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Sunday, October 03, 2004 - Page updated at 12:00 A.M.

Scientists find coffee really is addictive

By Angela Stewart
Newhouse News Service

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NEWARK, N.J. — Don't be surprised if missing that cup of morning coffee gives you a headache or makes it difficult to concentrate at work. It's all part of caffeine withdrawal, say Johns Hopkins University researchers who released a study that could result in the official classification of the condition as a mental disorder.

In the most comprehensive review and analysis of the effects of caffeine abstinence in humans published to date, the researchers conclude that as little as one small cup of coffee daily can produce caffeine addiction.

In general, the more caffeine consumed, the more severe withdrawal symptoms will be, with some people even reporting depression, nausea, vomiting or muscle pain.

Results of the study could result in caffeine withdrawal's inclusion in the next edition of the Diagnostic and Statistical Manual of Mental Disorders, or DSM — considered the bible of the psychiatric profession.

"We need to recognize that caffeine really is a drug and accord it respect as a drug. People need to know what it does when they take it, and what it does when they cease to take it, and make an adult decision about that," said Roland Griffiths, professor of psychiatry and neuroscience at Johns Hopkins, who published the findings with his colleague, Laura Juliano, who teaches at American University.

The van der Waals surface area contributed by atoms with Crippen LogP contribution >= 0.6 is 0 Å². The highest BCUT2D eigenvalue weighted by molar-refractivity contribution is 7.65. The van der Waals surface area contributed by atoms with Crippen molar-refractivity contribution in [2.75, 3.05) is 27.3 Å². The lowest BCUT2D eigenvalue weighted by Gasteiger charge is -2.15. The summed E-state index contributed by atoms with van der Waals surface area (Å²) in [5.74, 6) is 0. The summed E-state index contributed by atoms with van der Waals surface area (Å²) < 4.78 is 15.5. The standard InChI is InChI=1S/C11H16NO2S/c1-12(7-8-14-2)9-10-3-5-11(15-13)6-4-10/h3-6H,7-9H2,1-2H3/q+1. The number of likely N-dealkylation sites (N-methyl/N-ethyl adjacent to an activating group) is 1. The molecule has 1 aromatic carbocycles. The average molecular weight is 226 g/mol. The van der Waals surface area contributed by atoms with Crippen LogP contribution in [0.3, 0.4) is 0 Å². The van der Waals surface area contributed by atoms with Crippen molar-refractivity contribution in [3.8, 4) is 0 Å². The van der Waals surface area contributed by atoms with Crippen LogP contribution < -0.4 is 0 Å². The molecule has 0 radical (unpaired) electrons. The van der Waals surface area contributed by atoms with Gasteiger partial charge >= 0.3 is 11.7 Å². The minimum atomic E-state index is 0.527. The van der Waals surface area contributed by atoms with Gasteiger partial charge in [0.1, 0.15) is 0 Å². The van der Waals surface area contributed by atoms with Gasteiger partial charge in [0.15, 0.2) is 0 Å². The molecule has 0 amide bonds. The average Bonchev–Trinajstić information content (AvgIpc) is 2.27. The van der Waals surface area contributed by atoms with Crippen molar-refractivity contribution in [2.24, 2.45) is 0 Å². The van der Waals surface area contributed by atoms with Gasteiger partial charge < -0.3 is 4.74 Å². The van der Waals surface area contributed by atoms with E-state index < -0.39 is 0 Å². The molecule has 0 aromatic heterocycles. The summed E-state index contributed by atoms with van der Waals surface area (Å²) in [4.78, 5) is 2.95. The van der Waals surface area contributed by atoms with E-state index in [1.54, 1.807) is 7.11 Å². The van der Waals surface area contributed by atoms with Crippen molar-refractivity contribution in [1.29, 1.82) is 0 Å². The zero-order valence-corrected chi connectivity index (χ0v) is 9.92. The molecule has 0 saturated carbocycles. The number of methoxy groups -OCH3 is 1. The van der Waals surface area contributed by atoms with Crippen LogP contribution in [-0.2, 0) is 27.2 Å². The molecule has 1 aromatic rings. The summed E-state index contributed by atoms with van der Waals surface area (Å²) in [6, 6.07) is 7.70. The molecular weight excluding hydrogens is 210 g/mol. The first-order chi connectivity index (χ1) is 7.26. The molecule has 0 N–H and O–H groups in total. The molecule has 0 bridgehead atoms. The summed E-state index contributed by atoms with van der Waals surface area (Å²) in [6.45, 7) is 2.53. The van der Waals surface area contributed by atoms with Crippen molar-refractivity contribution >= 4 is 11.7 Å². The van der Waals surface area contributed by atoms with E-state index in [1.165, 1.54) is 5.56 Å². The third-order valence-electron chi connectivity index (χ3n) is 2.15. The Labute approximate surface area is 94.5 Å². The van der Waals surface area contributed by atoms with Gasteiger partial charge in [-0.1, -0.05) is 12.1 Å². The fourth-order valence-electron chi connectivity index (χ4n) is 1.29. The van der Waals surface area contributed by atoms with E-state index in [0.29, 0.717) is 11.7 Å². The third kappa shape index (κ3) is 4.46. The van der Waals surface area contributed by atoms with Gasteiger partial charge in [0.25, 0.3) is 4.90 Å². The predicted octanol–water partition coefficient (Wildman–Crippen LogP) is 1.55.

Griffiths stressed that coffee is not the only culprit. He said soft drinks and other products containing caffeine can produce withdrawal symptoms, including fatigue and irritability.

The study results are published in the October issue of the journal Psychopharmacology.

Joseph DeRupo, a spokesman for the National Coffee Association, said the average American coffee drinker consumes 3.4 cups a day.

DeRupo said the scientific evidence is that caffeine is not an addictive substance, however. Altering the coffee-drinking routine is what produces problems, researchers found.

Griffiths and Juliano assessed the validity of 66 studies on caffeine withdrawal over many decades. Fifty percent of people had headaches, and 13 percent had clinically significant distress or impairment of function.

Typically, symptoms began 12 to 24 hours after stopping caffeine, with peak intensity lasting one to two days. But withdrawal can last two to nine days, the researchers found.
The American Psychiatric Association, which publishes the DSM, already unofficially recognizes the existence of caffeine withdrawal, but had suggested in its most recent review that the condition needed to be studied more systematically, which Griffith believes now has been done.

Kicking the caffeine habit is not easy. Griffith suggests gradually decreasing the amount of caffeine over one or two weeks.

"What we know based on other substances is that gradual detoxification works well," he said.

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